The prisoners were kept penned up in this place for several weeks, and all the time more were being brought in; there were so many that the women had to be stored in the toilets. Many of the prisoners fell ill, or pretended to fall ill, and several of them went insane, or pretended to go insane, and several of them died, or pretended to die. And of course the parlor Reds and sympathizers were busy outside making a terrible fuss about it. They had no more papers, and could not hold any more meetings, and when they tried to circulate literature the post-office authorities tied them up; but still somehow they managed to get publicity, and Peter’s “under cover” men would report to him who was doing this work, and Peter would arrange to have more raids and more batches of prisoners brought in. In one of the “bomb-plots” which had been unveiled in the East they had discovered some pink paper, used either for printing leaflets, or for wrapping explosives, one could not be sure. Anyhow, the secret agencies with which Guffey was connected had distributed samples of this paper over the country, and any time the police wanted to finish some poor devil, they would find this deadly “pink paper” in his possession, and the newspapers would brand him as one of the group of conspirators who were sending infernal machines thru the mails.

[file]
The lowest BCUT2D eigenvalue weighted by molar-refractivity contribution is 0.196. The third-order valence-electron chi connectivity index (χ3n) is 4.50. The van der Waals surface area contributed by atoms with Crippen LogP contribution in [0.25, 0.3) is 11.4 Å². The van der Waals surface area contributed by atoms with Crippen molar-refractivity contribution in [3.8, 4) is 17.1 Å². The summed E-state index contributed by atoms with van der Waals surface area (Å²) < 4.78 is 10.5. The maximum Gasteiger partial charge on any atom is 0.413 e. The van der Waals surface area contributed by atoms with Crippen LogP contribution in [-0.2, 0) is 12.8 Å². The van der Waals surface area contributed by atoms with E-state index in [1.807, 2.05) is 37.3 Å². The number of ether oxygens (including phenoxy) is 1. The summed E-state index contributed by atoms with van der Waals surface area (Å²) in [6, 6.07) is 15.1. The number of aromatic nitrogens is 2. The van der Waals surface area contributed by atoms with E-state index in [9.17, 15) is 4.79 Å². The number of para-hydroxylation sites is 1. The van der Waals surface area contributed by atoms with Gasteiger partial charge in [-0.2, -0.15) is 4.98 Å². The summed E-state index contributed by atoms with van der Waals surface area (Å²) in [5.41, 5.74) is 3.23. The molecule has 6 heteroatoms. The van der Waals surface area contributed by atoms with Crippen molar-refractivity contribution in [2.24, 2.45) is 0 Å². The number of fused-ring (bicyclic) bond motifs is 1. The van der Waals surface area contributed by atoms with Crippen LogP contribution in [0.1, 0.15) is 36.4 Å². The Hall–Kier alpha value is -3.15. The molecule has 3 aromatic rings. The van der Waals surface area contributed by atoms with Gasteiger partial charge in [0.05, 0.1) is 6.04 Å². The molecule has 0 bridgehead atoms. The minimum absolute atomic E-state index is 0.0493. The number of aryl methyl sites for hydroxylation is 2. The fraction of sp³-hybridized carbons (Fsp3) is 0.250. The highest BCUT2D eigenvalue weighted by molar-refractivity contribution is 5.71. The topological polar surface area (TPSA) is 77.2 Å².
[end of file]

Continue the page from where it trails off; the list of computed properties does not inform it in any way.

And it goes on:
Peter was so busy these days that he missed several nights’ sleep, and hardly even stopped to eat. He had his own private room, where the prisoners were brought for examination, and he had half a dozen men under his orders to do the “strong arm” work. It was his task to extract from these prisoners admissions which would justify their being sent to prison if they were citizens, or being deported if they were aliens. There was of course seldom any way to distinguish between citizens and aliens; you just had to take a chance on it, proceeding on the certainty that all were dangerous. Many years ago, when Peter had been working for Pericles Priam,